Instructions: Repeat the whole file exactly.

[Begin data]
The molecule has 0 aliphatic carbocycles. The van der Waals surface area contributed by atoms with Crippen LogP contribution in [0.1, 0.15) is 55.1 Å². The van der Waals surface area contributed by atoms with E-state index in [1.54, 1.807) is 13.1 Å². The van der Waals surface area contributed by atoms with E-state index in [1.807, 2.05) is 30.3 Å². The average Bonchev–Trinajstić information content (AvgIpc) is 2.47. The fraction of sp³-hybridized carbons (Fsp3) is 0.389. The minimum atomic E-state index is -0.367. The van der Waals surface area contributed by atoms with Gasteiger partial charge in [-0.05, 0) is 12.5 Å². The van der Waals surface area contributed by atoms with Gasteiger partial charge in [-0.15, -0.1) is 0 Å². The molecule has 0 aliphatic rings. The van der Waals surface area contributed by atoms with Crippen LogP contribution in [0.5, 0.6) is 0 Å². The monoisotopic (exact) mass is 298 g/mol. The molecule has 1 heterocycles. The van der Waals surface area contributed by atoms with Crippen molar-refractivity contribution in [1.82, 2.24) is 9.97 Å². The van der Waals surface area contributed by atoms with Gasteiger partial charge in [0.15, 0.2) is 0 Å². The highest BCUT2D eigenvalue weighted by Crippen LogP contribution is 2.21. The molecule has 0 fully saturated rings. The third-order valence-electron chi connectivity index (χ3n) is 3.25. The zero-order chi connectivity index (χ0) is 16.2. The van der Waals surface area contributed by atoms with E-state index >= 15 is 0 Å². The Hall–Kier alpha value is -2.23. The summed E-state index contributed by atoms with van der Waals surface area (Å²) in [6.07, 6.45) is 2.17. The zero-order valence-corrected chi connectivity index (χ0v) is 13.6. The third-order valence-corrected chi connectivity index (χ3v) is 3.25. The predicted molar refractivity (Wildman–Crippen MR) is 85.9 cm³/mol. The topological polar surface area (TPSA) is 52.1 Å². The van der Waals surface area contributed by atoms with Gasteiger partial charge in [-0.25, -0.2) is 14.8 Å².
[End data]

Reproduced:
The molecule has 0 aliphatic carbocycles. The van der Waals surface area contributed by atoms with Crippen LogP contribution in [0.1, 0.15) is 55.1 Å². The van der Waals surface area contributed by atoms with E-state index in [1.54, 1.807) is 13.1 Å². The van der Waals surface area contributed by atoms with E-state index in [1.807, 2.05) is 30.3 Å². The average Bonchev–Trinajstić information content (AvgIpc) is 2.47. The fraction of sp³-hybridized carbons (Fsp3) is 0.389. The minimum atomic E-state index is -0.367. The van der Waals surface area contributed by atoms with Gasteiger partial charge in [-0.05, 0) is 12.5 Å². The van der Waals surface area contributed by atoms with Gasteiger partial charge in [-0.15, -0.1) is 0 Å². The molecule has 0 aliphatic rings. The van der Waals surface area contributed by atoms with Crippen LogP contribution in [0.5, 0.6) is 0 Å². The monoisotopic (exact) mass is 298 g/mol. The molecule has 1 heterocycles. The van der Waals surface area contributed by atoms with Crippen molar-refractivity contribution in [1.82, 2.24) is 9.97 Å². The van der Waals surface area contributed by atoms with Gasteiger partial charge in [0.15, 0.2) is 0 Å². The highest BCUT2D eigenvalue weighted by Crippen LogP contribution is 2.21. The molecule has 0 fully saturated rings. The third-order valence-electron chi connectivity index (χ3n) is 3.25. The zero-order chi connectivity index (χ0) is 16.2. The van der Waals surface area contributed by atoms with E-state index >= 15 is 0 Å². The Hall–Kier alpha value is -2.23. The summed E-state index contributed by atoms with van der Waals surface area (Å²) in [6.07, 6.45) is 2.17. The zero-order valence-corrected chi connectivity index (χ0v) is 13.6. The third-order valence-corrected chi connectivity index (χ3v) is 3.25. The predicted molar refractivity (Wildman–Crippen MR) is 85.9 cm³/mol. The topological polar surface area (TPSA) is 52.1 Å². The van der Waals surface area contributed by atoms with Gasteiger partial charge in [-0.25, -0.2) is 14.8 Å².